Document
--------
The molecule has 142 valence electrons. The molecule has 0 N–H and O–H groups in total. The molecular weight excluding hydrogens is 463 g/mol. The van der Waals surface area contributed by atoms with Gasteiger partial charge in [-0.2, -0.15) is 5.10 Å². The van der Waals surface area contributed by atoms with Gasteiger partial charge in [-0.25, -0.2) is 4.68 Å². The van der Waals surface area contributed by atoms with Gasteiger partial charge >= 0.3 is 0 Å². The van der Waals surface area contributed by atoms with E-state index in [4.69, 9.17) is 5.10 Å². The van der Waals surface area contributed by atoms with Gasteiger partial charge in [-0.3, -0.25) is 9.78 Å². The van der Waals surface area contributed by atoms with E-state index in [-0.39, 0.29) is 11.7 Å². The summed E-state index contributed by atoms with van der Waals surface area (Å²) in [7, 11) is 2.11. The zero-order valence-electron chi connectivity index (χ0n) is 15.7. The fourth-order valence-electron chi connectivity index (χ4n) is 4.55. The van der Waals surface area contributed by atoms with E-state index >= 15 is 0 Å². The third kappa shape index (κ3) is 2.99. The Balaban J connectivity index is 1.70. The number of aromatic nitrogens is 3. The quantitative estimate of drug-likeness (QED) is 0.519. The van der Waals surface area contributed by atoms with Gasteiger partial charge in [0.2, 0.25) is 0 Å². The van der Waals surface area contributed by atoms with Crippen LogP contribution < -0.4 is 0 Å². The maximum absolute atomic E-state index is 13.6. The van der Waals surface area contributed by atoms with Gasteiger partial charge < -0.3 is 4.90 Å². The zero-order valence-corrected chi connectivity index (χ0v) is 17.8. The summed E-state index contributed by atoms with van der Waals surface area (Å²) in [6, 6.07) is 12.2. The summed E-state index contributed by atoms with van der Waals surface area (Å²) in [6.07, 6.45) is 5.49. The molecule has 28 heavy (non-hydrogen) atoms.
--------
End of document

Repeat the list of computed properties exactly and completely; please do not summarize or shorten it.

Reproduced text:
The molecule has 142 valence electrons. The molecule has 0 N–H and O–H groups in total. The molecular weight excluding hydrogens is 463 g/mol. The van der Waals surface area contributed by atoms with Gasteiger partial charge in [-0.2, -0.15) is 5.10 Å². The van der Waals surface area contributed by atoms with Gasteiger partial charge in [-0.25, -0.2) is 4.68 Å². The van der Waals surface area contributed by atoms with Gasteiger partial charge >= 0.3 is 0 Å². The van der Waals surface area contributed by atoms with E-state index in [4.69, 9.17) is 5.10 Å². The van der Waals surface area contributed by atoms with Gasteiger partial charge in [-0.3, -0.25) is 9.78 Å². The van der Waals surface area contributed by atoms with E-state index in [-0.39, 0.29) is 11.7 Å². The summed E-state index contributed by atoms with van der Waals surface area (Å²) in [7, 11) is 2.11. The zero-order valence-electron chi connectivity index (χ0n) is 15.7. The fourth-order valence-electron chi connectivity index (χ4n) is 4.55. The van der Waals surface area contributed by atoms with E-state index >= 15 is 0 Å². The third kappa shape index (κ3) is 2.99. The Balaban J connectivity index is 1.70. The number of aromatic nitrogens is 3. The quantitative estimate of drug-likeness (QED) is 0.519. The van der Waals surface area contributed by atoms with Gasteiger partial charge in [0.2, 0.25) is 0 Å². The van der Waals surface area contributed by atoms with Crippen LogP contribution < -0.4 is 0 Å². The maximum absolute atomic E-state index is 13.6. The van der Waals surface area contributed by atoms with Gasteiger partial charge < -0.3 is 4.90 Å². The zero-order valence-corrected chi connectivity index (χ0v) is 17.8. The summed E-state index contributed by atoms with van der Waals surface area (Å²) in [6, 6.07) is 12.2. The summed E-state index contributed by atoms with van der Waals surface area (Å²) in [6.07, 6.45) is 5.49. The molecule has 28 heavy (non-hydrogen) atoms.